Sometimes this encouragement, development or support comes in the form of a public acknowledgement of appreciation.  This might be referred to as “public honking.” It can also come in the form of a private acknowledgement; maybe something as simple as a handshake or hug and saying “Thank you for what you did.”  Some of us have difficulty in verbally expressing our true feelings.  In this case a simple card or note of appreciation, mailed or handed to the person in private, would work wonders in their life.  This form of encouragement might be referred to as “private honking.”

Have you ever stopped to consider that we were made to praise?  God made us to praise and “encourage” Him!  He created angels made for the purpose of praising and glorifying Him but desires the voluntary praise of His people far above that.  Years ago there was a bumper sticker that showed up on many automobiles which said, “Honk if you love Jesus!”  It really seemed like such a good idea but created some chaos when people forgot they had it on their car and became rather “unchristian” when people were honking at them!  It’s still a good idea to “Honk if you love Jesus” but we need to do our own “honking.”  We need to show the humility of gratitude in private prayer to our Lord, thanking him for all the things He has done and continues to do for us.

Hopefully, we would never confuse the magnitude of what God has done, with the comparatively insignificant impact made by the leaders among us.  That is not to say we shouldn’t be appreciative of those leaders.  Like the “poor widow” found in Luke 21:1-4, we are not judged by what we do or what we have, but what we do with what we have.  If we have followed lesson 2 from the geese, we will be empathic of the person now in the leadership position and know how much help a little encouragement can provide.

Scripture to Claim:
So then let us pursue what makes for peace and for mutual upbuilding.  Romans 14:19 ESV

Wednesday, September 26, 2012

The Lesson of the Geese continued

Therefore encourage one another and build one another up, just as you are doing.
I Thessalonians 5:11

Lesson 2: Share the Lead
The formation of geese might seem disturbed from time to time, but that is by design, in that they are relieving the lead goose. Because the lead goose has no other goose to break-up the wind current or cut through the air or provide that “uplift,” he must work harder than the other geese.  So as the lead goose gets tired, the other geese take their turns in the lead goose position.

As a church, the pastor is the Lead Goose most of the time, but if we expect him to lead in every ministry and at every function and with every project, he will wear out and our overall performance as a church will suffer.  The same is true for some individuals in the church that we lean on for too much!  The pastor and other leaders need to have sufficient time to prioritize and minister to those who need it most at that particular time.  A private conversation with these persons might reveal a task that must be done repeatedly, that others could do just as well, freeing them from getting burned out.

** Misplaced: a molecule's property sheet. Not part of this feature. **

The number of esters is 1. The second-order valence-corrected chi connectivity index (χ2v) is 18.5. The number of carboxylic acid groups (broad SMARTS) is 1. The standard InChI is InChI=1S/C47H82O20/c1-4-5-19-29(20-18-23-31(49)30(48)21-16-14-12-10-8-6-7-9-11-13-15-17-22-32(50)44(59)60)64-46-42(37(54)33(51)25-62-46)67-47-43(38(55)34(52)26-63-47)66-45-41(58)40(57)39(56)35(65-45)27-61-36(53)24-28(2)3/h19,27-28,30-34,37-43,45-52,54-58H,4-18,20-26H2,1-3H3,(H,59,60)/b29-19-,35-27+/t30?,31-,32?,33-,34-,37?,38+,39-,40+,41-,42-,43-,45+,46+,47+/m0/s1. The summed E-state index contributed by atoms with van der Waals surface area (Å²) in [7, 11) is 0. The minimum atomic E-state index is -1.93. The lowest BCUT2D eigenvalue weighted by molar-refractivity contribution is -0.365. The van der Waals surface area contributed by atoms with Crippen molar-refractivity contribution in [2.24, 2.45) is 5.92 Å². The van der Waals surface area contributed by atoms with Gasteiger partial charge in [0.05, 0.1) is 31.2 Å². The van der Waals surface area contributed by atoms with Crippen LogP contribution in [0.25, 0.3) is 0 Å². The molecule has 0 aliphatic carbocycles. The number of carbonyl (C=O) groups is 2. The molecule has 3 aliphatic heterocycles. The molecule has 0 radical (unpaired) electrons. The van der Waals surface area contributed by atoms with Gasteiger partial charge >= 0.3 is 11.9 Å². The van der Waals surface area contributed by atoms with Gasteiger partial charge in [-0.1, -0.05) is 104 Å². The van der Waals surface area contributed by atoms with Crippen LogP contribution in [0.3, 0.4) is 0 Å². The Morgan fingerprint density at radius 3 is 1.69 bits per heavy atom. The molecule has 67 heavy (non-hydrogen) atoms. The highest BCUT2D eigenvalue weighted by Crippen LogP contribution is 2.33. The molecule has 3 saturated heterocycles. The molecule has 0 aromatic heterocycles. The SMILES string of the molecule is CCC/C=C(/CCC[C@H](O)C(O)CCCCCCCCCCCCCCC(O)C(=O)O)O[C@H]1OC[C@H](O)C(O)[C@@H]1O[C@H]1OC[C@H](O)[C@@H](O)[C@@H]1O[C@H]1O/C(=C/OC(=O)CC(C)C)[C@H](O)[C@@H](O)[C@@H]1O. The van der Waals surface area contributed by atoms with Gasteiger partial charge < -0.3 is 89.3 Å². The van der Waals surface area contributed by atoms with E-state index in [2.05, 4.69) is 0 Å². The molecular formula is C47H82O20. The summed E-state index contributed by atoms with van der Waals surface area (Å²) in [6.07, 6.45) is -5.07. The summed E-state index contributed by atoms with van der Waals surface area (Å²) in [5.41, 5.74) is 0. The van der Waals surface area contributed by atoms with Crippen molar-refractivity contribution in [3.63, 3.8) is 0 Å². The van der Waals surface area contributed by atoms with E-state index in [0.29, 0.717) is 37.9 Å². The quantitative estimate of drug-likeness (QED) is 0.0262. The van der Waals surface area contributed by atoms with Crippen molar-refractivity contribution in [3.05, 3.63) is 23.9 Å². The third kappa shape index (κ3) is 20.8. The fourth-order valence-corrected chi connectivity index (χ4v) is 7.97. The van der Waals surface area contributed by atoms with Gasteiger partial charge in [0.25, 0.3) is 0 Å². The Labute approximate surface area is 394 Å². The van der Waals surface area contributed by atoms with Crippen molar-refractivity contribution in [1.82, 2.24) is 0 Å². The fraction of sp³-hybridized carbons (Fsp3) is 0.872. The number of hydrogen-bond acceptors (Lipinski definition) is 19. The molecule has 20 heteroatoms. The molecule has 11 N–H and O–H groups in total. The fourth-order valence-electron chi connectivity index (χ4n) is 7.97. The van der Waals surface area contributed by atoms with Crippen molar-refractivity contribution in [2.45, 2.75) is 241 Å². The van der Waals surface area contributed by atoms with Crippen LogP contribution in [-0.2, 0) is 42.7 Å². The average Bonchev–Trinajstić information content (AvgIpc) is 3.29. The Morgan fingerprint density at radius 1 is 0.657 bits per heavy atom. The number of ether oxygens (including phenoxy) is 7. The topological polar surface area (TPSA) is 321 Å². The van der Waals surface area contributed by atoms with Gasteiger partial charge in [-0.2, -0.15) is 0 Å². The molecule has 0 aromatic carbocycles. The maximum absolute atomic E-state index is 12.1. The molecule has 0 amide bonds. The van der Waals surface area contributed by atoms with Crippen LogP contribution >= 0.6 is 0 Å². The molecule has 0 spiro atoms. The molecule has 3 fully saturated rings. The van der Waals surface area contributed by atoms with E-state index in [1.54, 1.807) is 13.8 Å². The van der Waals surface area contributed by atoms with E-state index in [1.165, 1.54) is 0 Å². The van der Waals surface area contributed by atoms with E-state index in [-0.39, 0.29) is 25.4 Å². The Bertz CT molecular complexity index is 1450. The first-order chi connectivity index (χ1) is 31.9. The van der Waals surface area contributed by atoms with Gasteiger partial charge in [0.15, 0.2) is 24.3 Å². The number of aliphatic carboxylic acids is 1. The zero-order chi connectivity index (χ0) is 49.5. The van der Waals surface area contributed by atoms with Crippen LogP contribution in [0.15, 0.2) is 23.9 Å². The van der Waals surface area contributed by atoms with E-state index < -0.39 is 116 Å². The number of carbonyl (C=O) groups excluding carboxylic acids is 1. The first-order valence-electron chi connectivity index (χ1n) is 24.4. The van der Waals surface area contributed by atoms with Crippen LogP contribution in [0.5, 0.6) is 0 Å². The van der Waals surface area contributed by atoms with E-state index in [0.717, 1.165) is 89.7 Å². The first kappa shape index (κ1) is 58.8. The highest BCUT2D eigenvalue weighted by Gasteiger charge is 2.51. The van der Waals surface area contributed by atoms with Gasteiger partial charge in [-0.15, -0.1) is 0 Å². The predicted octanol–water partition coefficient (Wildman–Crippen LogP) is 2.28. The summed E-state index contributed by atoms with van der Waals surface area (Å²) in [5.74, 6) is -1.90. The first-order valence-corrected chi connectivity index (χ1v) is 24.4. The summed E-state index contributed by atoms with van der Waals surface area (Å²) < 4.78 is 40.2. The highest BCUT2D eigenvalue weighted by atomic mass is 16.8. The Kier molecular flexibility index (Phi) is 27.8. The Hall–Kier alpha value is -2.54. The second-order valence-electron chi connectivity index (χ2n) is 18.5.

As we apply this “shared leadership” lesson, learned from the geese, let’s think of each ministry within the Church, as a smaller flock of geese.  Whether we are speaking of the choir, a youth group, a Sunday school class, a women’s group, a men’s group, or any other ministry or committee within the Church; if we expect the leader or head of that group to perform alone, without our support and help, their efficiency will suffer.  Many times, we will shy away from leadership because it might include being the spokesman for that particular group.  But shared leadership doesn’t necessarily mean total replacement.  Volunteering to arrive early and set-up the room or staying late and helping to clean-up can be a tremendous relief to the leader of a group.  As concerned Christians, Servants of Christ, and members of our local church, we should take our turn being the lead goose.  

Lesson 3: Care for the Weak or Wounded
When one goose becomes sick or injured, two more geese fall out of formation and follow the sick or injured goose to the ground.  These other two geese will nurture, feed and protect the sick one until it is able to fly, or it dies.  Then the two or three geese will either hurry to catch up with the original flock or join another flock heading in the same direction, until they reach their destination, then join with their original flock.  Can we learn a lesson from this action?  When a Church member falls out of formation for any physical, spirtiual or emotional reason, do we go help nurture them back to health until they can rejoin the original group? Galatians 6:1 says, “Brethren, if a man is overtaken in any trespass, you who are spiritual restore such a one in a spirit of gentleness, considering yourself lest you also be tempted.” Romans 15: 1-2 says, “We then who are strong ought to bear with the scruples of the weak, and not to please ourselves. Let each of us please his neighbor for his good, leading to edification.”

We need to do exactly what the geese do in caring for our brother or sister in Christ who needs help. Remember that because of what we have been through in our lives, sometimes we can help others get through similar tough times. 

Christ lifts us up as well.  Where we are weak, He is strong.  He never intended for us to make it alone.  Take this lesson from the geese to heart, look around and pay attention to others, see their need and help them. 

Scripture to Claim:
Two are better than one because they have a good return for their labor. For if either of them falls, the one will lift up his companion. But woe to the one who falls when there is not another to lift him up.  Ecclesiastes 4:9-10